From this passage, and a number of others which depict Dunham’s tendency to masturbate in the same bed as her younger sister, or bribe her for kisses with sweets (also, as a child), Lena has now been plastered with the tagline of ‘sexual abuser’. Because I find this so horrendously ridiculous, I’m going to have to compartmentalise this response into bullet-points, or it’s going to turn into a verbose and angry rant.

She was seven.
And thus, a child. For people to accuse her of sexual abuse, they are sexualising the anatomical curiosity of a seven-year-old child, which to me stings more in its implication that society is now so fucked up that even the innocence of children is sexualised. Additionally, she didn’t even proceed to do anything sexual, nor did she denote any feelings of pleasure – sexual or otherwise.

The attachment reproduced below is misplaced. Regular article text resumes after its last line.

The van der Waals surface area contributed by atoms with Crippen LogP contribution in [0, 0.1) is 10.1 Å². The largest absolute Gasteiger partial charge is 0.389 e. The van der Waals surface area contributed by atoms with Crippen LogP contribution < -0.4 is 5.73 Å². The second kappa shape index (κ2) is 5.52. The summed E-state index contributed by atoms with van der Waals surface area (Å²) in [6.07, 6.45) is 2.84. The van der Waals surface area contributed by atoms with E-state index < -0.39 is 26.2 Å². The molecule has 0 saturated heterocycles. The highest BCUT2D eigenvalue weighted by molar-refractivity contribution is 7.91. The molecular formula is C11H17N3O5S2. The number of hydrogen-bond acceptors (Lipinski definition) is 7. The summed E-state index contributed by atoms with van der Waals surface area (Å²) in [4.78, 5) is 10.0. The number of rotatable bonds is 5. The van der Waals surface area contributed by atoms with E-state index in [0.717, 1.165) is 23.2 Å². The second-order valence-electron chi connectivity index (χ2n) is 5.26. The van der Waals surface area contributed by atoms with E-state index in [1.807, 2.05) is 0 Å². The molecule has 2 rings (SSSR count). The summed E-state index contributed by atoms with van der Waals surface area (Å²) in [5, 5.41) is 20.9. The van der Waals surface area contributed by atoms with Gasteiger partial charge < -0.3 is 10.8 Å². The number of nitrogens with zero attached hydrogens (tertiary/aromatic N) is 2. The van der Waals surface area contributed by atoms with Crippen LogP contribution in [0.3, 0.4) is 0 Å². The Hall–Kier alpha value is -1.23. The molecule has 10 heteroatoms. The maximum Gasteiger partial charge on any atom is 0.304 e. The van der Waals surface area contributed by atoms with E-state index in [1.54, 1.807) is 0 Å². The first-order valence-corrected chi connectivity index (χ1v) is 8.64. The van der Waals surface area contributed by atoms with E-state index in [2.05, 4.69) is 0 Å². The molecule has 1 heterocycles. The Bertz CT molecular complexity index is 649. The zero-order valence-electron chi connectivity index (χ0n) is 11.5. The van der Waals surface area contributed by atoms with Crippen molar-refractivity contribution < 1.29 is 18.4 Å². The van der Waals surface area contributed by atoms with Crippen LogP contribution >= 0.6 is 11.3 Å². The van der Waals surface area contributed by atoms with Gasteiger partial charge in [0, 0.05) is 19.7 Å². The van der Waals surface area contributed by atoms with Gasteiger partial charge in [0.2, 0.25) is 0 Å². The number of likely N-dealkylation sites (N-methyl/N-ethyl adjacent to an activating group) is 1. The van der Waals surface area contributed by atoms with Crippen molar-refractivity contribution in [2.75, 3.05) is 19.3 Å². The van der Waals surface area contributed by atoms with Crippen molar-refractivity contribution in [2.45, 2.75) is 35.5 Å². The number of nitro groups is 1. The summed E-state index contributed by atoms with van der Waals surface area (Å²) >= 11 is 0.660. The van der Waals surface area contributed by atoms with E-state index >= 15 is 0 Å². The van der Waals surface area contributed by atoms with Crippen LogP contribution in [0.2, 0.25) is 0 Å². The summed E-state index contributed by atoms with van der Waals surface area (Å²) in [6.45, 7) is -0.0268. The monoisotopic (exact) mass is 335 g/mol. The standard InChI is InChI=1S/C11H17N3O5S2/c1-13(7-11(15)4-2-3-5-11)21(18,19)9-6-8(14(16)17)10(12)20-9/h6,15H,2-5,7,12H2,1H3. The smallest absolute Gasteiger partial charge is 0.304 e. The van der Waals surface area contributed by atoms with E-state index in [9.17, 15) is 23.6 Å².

How in the sweet name of fuck is it a showing of white feminist privilege?
I don’t even know where to start with this. I know that Dunham has been something of a sketchy feminist throughout her time in the spotlight thus far, but her unashamed sense of self and projection of that onto the lives of young girls/women is, to me, her greatest gift to the feminist movement. The comments raging that she has had the gaul to be so brash about something that would otherwise be treated with complete taboo – thus apparently using her ‘white feminist privilege’ – pissed me off no end. Women should be able to speak of whatever they like but yet, the second someone says something even slightly unsavoury, she must be quelled and banished from the feminist scene, right?